A leading education lawyer has criticised the Government and its quangos for their role in the wake of the Halton affair, which saw the Cheshire college forced to repay pound;6.4 million after a series of unfounded funding claims and overseas trips by the principal and his deputy.
John Boardman, a partner in law firm Eversheds', said the publication of scathing reports by the Further Education Funding Council and the National Audit Office was "truly lamentable" and had undermined public confidence in further education.
Speaking at the Association of Principals of Colleges annual conference in Liverpool this week, he said: "There was clearly much to criticise about the pattern of activity at Halton, but what is truly lamentable is the way in which the FEFC and NAO reports have released a torrent of adverse media publicity about further education at a time when colleges are bracing themselves to deliver the Government's ambitious plans for lifelong learning.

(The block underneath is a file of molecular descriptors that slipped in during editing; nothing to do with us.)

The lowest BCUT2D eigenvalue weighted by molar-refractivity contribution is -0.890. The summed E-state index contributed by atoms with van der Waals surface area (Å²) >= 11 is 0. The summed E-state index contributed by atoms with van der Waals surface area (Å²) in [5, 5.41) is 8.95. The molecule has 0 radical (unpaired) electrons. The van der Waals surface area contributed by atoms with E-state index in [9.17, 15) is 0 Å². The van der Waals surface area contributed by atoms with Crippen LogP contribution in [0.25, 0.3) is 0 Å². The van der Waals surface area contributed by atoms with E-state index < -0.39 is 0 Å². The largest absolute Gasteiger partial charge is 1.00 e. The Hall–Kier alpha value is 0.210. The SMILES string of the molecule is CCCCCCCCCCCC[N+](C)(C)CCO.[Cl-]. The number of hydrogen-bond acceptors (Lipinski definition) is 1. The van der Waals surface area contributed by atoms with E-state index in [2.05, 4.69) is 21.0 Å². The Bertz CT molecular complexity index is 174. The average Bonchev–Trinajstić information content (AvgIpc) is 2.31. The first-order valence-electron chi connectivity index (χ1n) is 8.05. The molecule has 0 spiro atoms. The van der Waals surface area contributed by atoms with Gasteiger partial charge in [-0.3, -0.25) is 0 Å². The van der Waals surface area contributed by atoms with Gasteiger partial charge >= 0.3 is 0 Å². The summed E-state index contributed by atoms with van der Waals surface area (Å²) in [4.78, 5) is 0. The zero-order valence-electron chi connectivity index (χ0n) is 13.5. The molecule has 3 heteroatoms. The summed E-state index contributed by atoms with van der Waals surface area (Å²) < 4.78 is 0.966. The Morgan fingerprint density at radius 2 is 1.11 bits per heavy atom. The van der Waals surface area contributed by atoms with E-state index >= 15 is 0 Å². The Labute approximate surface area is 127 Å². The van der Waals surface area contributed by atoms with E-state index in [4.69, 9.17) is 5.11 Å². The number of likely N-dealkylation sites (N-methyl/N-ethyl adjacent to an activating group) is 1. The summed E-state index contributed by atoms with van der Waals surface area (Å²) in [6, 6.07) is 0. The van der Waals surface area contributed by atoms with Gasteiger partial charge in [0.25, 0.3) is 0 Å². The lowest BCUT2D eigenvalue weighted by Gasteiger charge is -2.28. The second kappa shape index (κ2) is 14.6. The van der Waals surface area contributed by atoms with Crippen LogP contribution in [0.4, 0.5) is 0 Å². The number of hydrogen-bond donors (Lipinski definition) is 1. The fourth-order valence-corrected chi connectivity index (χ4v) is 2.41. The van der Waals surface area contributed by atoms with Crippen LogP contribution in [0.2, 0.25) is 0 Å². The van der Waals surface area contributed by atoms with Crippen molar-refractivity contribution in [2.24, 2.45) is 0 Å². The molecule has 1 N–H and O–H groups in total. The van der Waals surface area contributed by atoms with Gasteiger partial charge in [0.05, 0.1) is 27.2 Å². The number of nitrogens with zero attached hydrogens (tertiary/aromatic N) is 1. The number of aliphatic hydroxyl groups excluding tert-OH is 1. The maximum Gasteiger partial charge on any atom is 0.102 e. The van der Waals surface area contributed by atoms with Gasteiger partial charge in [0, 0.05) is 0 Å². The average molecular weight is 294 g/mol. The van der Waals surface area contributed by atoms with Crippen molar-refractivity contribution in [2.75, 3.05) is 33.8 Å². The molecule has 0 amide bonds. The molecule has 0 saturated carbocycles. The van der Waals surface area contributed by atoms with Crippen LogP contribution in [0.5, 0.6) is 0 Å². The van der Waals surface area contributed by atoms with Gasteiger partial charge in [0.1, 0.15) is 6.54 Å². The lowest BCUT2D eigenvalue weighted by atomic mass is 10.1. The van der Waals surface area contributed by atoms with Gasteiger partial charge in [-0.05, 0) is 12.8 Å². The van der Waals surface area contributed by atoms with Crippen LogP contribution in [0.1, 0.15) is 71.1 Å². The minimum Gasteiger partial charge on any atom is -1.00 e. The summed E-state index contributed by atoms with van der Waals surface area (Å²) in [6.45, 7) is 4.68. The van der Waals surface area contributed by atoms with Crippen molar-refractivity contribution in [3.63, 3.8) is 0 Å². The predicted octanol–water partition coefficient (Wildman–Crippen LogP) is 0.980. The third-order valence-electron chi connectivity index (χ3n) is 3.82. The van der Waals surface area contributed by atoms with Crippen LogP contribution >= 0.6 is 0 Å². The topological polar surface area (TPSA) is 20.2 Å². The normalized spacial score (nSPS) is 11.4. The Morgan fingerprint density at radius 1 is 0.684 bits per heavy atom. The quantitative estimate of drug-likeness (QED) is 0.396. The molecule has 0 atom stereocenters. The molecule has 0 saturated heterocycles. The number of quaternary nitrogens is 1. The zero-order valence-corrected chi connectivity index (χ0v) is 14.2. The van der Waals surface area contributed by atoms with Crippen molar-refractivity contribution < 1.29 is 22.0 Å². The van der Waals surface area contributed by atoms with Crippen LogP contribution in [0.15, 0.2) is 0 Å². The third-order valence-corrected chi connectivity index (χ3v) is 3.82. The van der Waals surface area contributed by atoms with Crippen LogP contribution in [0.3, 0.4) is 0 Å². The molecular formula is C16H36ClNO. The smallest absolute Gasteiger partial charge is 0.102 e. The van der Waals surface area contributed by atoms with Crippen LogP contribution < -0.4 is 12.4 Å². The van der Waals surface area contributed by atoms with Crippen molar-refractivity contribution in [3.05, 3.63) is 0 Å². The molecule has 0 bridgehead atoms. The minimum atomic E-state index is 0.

"The reports have damaged the public profile of the sector and prompted a political response -name and shame - which will surely follow colleges like an albatross for the foreseeable future.
"What the reports do not do is identify the real origins of the problems at Halton. These can be traced to the collective failure by government and its agencies to prepare colleges for corporate independence and the subsequent neglect of governance during the immediate post-incorporation period. The audit process has also badly failed the sector, as has the mechanistic "tick box" approach to governance which has paid lip service to Nolan."
He later added: "There is a feeling among principals that what happened at Halton could have happened to them. Halton was held up as a beacon college, it was doing really well and then two years later it's all fallen down."
He accused the FEFC of giving out mixed messages by praising colleges like Halton for innovative work and then lambasting them when it all went wrong. "At one point franchising is wonderful, then it's rubbish. Colleges are being pushed one way and then the other."
Problems arose because the administrative set-up of colleges allowed power to fall into the hands of a few people but governing bodies could not be expected to act as "unpaid watchdogs".